AUG 30, 2022 9:00 AM PDT

Loneliness Increases Death Risk from Heart Attack and Stroke

WRITTEN BY: Savannah Logan

A recent review published in the Journal of the American Heart Association has determined that social isolation and loneliness are common and that both are risk factors for having worse cardiovascular and brain health.

The study defined social isolation as “the objective state of having few or infrequent social contacts,” while loneliness is defined as perceived isolation from others that is distressing. While the two are related, loneliness and social isolation are distinct states that are not necessarily experienced at the same time. The authors reviewed research from four medical databases to examine the potential relationships between social isolation and loneliness and cardiovascular and brain health.

Overall, social isolation and loneliness were both associated with an approximately 30% increase in the risk of heart attack or stroke. Social isolation and loneliness were associated with a 29% increase in the risk of a heart attack and/or death due to heart disease and a 32% increase in the risk of stroke and/or death due to stroke. Having few social connections was also associated with an increased risk of premature death from any cause, particularly among men. Social isolation correlated with chronic stress, and both social isolation and loneliness were associated with increased inflammation.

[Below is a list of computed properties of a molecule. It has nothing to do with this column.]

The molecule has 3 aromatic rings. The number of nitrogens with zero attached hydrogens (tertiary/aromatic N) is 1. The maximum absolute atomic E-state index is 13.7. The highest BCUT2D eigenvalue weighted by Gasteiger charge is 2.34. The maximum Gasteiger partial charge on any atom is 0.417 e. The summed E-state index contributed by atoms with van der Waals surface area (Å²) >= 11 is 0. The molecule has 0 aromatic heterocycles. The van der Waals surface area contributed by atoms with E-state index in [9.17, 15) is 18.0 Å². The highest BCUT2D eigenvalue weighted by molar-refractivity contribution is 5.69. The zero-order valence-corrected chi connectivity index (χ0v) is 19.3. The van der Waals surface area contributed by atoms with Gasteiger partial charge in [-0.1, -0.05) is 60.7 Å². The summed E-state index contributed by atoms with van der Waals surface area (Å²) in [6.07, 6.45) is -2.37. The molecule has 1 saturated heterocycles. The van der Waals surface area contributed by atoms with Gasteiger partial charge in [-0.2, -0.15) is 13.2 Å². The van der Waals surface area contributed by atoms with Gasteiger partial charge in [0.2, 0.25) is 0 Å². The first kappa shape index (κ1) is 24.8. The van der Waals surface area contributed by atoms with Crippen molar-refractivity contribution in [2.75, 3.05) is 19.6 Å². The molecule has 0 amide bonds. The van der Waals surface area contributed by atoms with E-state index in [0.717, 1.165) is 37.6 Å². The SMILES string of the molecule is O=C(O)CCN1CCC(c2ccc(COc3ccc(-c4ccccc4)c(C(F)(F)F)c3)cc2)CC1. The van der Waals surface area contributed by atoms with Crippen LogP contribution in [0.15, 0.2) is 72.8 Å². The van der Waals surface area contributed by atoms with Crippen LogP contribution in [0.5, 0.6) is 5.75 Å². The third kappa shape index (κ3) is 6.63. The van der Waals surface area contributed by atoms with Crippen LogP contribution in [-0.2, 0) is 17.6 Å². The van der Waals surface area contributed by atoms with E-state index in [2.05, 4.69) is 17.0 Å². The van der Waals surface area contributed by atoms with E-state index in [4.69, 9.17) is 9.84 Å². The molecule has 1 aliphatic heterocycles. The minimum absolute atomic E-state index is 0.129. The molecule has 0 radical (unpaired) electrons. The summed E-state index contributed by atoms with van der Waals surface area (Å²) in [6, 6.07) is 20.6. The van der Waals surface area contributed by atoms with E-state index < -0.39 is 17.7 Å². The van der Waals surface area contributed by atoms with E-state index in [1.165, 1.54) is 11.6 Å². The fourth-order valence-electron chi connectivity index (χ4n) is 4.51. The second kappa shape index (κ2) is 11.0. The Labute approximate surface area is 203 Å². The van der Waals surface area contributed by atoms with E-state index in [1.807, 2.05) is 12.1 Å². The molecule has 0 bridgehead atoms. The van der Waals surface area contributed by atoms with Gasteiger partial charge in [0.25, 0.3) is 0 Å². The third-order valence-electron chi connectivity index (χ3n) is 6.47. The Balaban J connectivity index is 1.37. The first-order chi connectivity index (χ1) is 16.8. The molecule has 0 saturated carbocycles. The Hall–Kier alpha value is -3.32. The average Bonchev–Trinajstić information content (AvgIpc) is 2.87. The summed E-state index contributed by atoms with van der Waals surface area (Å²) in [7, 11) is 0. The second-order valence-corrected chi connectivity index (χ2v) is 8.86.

The risks of social isolation and loneliness tend to increase with age, but both can be experienced at any point throughout one’s lifetime. Young adults may be at particularly high risk, and Gen Z was described in a recent survey as the loneliest generation. Part of the reason that social isolation and loneliness are associated with worse heart and brain health may be that they are also associated with behaviors that lead to worse heart and brain health, including less physical activity, lower fruit and vegetable consumption, and more sedentary leisure time. While the associations are clear, the authors noted that there is an urgent need for more research on programs and interventions to help those who are at risk of isolation and loneliness.

Sources: JAHA, Science Daily

About the Author
Doctorate (PhD)
Savannah (she/her) is a scientific writer specializing in cardiology at Labroots. Her background is in medical writing with significant experience in obesity, oncology, and infectious diseases. She has conducted research in microbial biophysics, optics, and education. She received her Ph.D. from the University of Oregon.
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